The European Court of Human Rights and Free-Speech Schizophrenia
The European Court of Human Rights (ECHR), a supranational tribunal based in Strasbourg, France, which was set up in the framework of the Council of Europe, is increasingly determining important speech cases involving Islam-related topics. This Court's jurisdiction covers alleged violations of human rights, as enshrined in the European Convention of Human Rights, by the states-parties. Unlike cases in a European nation's courts, a case before this court may be triggered either by individuals, provided that the latter have exhausted their domestic remedies, or by another state acting as a party. Technically, the ECHR is empowered to grant individuals more protection than they are legally entitled to enjoy based on their own states' laws.
In practice, however, the ECHR rarely provides additional speech protection. This is especially so when it deals with the very sensitive issue of "religious sentiment" -- which is not a human right present in the Convention -- where the Court has often dismissed challenges to censorship codes and speech convictions, sometimes in a way very hard to justify from a legal point of view.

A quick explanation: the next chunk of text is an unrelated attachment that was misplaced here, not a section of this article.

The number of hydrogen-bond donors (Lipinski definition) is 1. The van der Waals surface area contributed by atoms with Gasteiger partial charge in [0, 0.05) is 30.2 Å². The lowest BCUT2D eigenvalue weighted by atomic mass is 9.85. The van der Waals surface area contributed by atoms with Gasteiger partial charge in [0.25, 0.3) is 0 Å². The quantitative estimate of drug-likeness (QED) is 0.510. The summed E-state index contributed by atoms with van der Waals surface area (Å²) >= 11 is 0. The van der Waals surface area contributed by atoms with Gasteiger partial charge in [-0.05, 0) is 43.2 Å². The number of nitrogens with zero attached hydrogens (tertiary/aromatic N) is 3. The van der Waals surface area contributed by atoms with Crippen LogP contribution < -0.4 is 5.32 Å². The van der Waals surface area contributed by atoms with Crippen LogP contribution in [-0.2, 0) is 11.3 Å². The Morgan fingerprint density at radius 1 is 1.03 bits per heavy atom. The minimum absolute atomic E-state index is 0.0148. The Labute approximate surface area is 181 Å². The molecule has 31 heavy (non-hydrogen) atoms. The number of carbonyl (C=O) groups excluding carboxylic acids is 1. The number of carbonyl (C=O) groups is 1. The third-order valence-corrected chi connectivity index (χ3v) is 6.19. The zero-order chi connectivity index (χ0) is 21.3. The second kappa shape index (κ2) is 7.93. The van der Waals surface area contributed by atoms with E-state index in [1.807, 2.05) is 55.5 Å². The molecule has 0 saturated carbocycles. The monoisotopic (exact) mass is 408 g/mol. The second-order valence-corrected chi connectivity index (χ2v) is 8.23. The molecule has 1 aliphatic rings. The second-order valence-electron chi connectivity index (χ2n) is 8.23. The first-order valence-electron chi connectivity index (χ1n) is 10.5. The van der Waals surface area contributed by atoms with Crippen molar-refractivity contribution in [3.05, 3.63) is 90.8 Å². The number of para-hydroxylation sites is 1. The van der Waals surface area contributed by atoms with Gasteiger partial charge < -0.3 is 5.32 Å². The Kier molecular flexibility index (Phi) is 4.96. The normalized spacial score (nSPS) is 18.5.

Although this idea may sound strange to Americans, in Europe, the concept that the right to free speech should be balanced against the possibility of the speech offending the religious sentiment or sensibilities of a person, which could in turn upset the social order, is far from new. It stems from other Court decisions involving other minorities, such as Gay News Ltd. and Lemon v. UK and Otto-Preminger-Institute v. Austria. The argument also consists of conflating a questionable and dubious right -- i.e., the "respect of the sensibility of the believer," -- with a paramount freedom such as the freedom of religion, as if a supposed offense to religious sensibilities, realized through outrage or satire, could actually prevent or interfere with a believer practicing his/her faith. By the way, this is exactly the same censorial technique used by Islamists at any level -- with the OIC leading the battle under the magic formula of "Islamophobia."
This desire to protect religious sentiments is clearly visible in IA v. Turkey, a case concerning blasphemy against Islam in Turkey, which has accepted the jurisdiction of the ECHR. The applicant -- i.e., the appellant -- was the director of a Turkish publishing house, responsible for the publication of a novel containing expressions of mockery and contempt for Islam and its prophet. The blasphemy charges were prompted by references in the novel to Islam in terms of "desert mirage," "desert ecstasy," and "primitivism," and to religions in general as "performances," "pathological imaginary projections," and "fanciful stories." God was described as a "sadist" and "murderous," while the Koran was depicted as a "triangle of fear, inequality and inconsistency." Muhammad was portrayed as a kind of sexual maniac, who invented the words of the Koran while "inspired in a surge of exultation, in Aisha's arms," who "broke his fast through sexual intercourse" and "did not forbid sexual relations with a dead person or a live animal."